By Daniel Lublin* – December 2022
Any form of permanent layoff or restructuring resulting in the loss of your job is technically a termination without cause. This requires employers to comply with employment standards statutes, which provides workers with a minimum period of notice of termination and in some cases additional severance pay. The amounts are calculated based on your tenure and range up to eight weeks’ notice or pay for most workers, although in Ontario this can be as much as 34 weeks’ pay.
Increasingly, workers are signing employment agreements that purportedly operate to limit their entitlement to severance. Courts will adhere to these contracts, but only if the agreement is properly drafted, fairly implemented and worthy of being enforced. Only a handful of contracts will meet this test. If your former employer is relying on anything you signed that allegedly limits your severance, ensure you have an expert take a close look. Companies routinely rely on clauses that are illegal or should not be enforced.
Workers in Canada without a contract that defines severance are entitled to a severance package that goes beyond the basic statutory amounts. There are various factors that are taken into consideration, including your tenure, your age, the position you held and relevant court precedents. Older age and longer tenure translate to more severance. Similarly, senior, high-level or unique and skilled workers have greater severance entitlements than workers where comparable jobs are more readily available. Severance packages generally can range as high as 24 months for the most senior or long-tenured employees. But even short-term employees can be entitled to a severance package that greatly exceeds the statutory amounts.
How does being terminated during a labour shortage, or conversely during a recession, affect your entitlement to severance? The availability of comparable employment is an important factor. If there is a general downsizing in the industry or mass layoffs, finding other work is made more difficult and this should increase your entitlement to severance. Alternatively, if you work in a field or profession where other employment is plentiful and easy to find, then this would naturally reduce your need for a lengthy payout.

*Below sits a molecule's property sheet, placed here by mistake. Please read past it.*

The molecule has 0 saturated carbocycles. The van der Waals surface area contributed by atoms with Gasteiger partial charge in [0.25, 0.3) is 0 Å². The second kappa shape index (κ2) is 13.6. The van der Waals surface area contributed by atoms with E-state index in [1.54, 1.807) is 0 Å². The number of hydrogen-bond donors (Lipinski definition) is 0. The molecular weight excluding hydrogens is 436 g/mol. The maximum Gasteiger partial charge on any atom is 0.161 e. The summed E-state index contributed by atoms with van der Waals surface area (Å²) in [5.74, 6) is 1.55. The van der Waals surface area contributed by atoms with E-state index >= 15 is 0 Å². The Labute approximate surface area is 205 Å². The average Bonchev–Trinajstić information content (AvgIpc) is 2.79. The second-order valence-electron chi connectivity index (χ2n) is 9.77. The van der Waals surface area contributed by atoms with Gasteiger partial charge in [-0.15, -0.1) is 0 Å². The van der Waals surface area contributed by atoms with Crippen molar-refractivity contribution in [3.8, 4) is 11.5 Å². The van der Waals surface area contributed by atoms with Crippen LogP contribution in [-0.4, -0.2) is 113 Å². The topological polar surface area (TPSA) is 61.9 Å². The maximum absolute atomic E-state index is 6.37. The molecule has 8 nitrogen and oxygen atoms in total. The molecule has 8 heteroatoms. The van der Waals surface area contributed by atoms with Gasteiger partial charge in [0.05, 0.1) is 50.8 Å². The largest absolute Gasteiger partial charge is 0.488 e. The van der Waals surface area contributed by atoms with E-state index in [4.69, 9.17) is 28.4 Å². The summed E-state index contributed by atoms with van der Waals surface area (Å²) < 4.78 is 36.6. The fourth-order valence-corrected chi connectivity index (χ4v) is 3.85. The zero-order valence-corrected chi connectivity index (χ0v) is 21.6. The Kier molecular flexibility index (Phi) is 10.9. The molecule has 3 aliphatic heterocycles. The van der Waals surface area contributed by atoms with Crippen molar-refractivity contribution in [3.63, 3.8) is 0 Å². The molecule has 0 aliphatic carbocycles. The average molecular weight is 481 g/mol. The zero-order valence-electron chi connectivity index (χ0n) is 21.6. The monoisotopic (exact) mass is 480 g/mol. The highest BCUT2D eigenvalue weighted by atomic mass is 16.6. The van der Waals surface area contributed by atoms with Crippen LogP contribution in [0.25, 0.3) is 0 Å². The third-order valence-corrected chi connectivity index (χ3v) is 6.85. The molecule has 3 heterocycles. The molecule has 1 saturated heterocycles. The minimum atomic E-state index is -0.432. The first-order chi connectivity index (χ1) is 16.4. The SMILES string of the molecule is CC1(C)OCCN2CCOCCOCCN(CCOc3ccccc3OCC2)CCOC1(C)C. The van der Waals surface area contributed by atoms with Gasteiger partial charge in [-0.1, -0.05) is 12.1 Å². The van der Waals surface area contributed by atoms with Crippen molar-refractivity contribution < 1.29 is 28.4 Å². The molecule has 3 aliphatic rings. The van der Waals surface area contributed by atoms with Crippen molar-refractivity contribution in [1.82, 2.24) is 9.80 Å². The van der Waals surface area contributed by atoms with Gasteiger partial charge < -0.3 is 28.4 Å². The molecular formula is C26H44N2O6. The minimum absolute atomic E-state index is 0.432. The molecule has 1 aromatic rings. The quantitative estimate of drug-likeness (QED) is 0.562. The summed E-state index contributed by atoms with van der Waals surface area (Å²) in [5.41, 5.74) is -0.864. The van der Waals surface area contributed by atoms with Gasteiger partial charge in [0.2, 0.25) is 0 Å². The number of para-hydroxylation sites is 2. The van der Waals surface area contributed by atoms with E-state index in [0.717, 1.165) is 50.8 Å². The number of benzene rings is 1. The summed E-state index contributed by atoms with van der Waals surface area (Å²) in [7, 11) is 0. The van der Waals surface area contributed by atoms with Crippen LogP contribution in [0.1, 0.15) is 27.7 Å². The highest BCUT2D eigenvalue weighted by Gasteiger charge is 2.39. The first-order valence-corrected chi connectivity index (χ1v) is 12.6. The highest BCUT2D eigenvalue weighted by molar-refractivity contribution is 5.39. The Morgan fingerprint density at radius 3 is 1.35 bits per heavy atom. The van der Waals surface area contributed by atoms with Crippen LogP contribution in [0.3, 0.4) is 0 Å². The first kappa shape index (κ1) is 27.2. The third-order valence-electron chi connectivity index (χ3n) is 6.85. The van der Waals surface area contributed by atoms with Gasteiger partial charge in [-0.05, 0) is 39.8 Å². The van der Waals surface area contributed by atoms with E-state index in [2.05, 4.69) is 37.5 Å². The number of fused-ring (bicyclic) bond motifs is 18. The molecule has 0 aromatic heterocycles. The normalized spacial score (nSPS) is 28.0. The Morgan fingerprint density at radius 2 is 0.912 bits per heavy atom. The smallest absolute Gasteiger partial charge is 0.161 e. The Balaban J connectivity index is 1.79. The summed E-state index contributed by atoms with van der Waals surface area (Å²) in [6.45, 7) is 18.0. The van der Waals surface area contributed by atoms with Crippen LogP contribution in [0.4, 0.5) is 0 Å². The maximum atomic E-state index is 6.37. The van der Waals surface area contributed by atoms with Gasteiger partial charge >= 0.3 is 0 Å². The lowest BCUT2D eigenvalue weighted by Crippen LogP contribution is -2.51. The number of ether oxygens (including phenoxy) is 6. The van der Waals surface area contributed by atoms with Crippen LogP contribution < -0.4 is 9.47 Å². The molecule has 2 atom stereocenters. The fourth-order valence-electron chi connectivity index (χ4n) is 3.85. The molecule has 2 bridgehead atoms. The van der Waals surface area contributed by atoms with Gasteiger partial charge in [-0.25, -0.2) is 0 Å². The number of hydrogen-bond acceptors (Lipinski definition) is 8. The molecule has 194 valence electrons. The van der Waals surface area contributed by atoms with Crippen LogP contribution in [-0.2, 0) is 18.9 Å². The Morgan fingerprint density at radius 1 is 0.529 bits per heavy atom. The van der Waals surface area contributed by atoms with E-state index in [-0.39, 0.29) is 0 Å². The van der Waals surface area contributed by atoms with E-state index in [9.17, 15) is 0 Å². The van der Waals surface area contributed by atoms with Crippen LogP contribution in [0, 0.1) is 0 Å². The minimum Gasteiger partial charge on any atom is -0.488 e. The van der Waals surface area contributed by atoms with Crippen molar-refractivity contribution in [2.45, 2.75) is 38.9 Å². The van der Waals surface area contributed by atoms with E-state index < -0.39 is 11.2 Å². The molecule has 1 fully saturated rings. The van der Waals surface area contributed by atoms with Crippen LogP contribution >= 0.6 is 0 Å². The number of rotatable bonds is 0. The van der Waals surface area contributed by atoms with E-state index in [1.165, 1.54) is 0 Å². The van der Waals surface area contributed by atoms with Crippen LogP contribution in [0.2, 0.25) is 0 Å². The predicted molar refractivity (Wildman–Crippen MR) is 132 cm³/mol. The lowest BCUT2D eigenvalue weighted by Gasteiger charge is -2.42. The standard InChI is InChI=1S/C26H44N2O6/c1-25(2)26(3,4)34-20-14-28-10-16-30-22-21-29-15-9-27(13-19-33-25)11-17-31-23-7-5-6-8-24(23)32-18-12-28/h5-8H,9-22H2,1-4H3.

If a number of employees were let go as part of the same mass restructuring, it does not mean that they are all entitled to the same severance package. The amount and terms of any severance should always be based on your individual circumstances, such as your age and tenure, and often has nothing to do with what others may or may not have received or agreed to.
A severance package is supposed to bridge you to when you should be able to find another job. But what if you find other work before your severance period expires? Legally, an employer is normally allowed to deduct some of the income earned through other consulting or employment from the amounts you may be owed for severance. This is why there are clauses in most severance packages that require you to disclose when you find other work, and in some cases there is a reduction of the remaining amount of severance. However, these clauses can be negotiated.
Most severance packages should be calculated based on all of the compensation and benefits you earned while employed. This includes commissions, regular bonuses, profit-sharing payments, perquisite allowances, benefits, incentive programs or any other tangible and consistent payment beyond your base salary. This is one of the main areas where many severance packages are deficient. Employers will sometimes discontinue or discount some element of your total compensation in an unreasonable way. For example, if you have regularly received a bonus at the end of a calendar year, you may be entitled to payment in lieu of that bonus despite your dismissal.
The manner in which a company behaves toward dismissed employees should not be overlooked. Several recent court decisions have heavily criticized employers for playing “hardball” with former employees. For example, employers should not withhold or threaten to withhold any unpaid wages or statutorily required terms. Also, employers who unjustly or strategically come up with performance or misconduct allegations can be ordered to pay additional compensation on top of any severance.
What should workers do if they were recently dismissed? Here is a simple pocket guide:
Daniel is a nationally recognized workplace law expert and a partner at Whitten & Lublin (www.toronto-employmentlawyer.com), where he represents both individual and corporate clients. Daniel frequently writes and appears in the media as a commentator for workplace legal issues. Since 2008, he has been named as one of Canada’s top employment lawyers.
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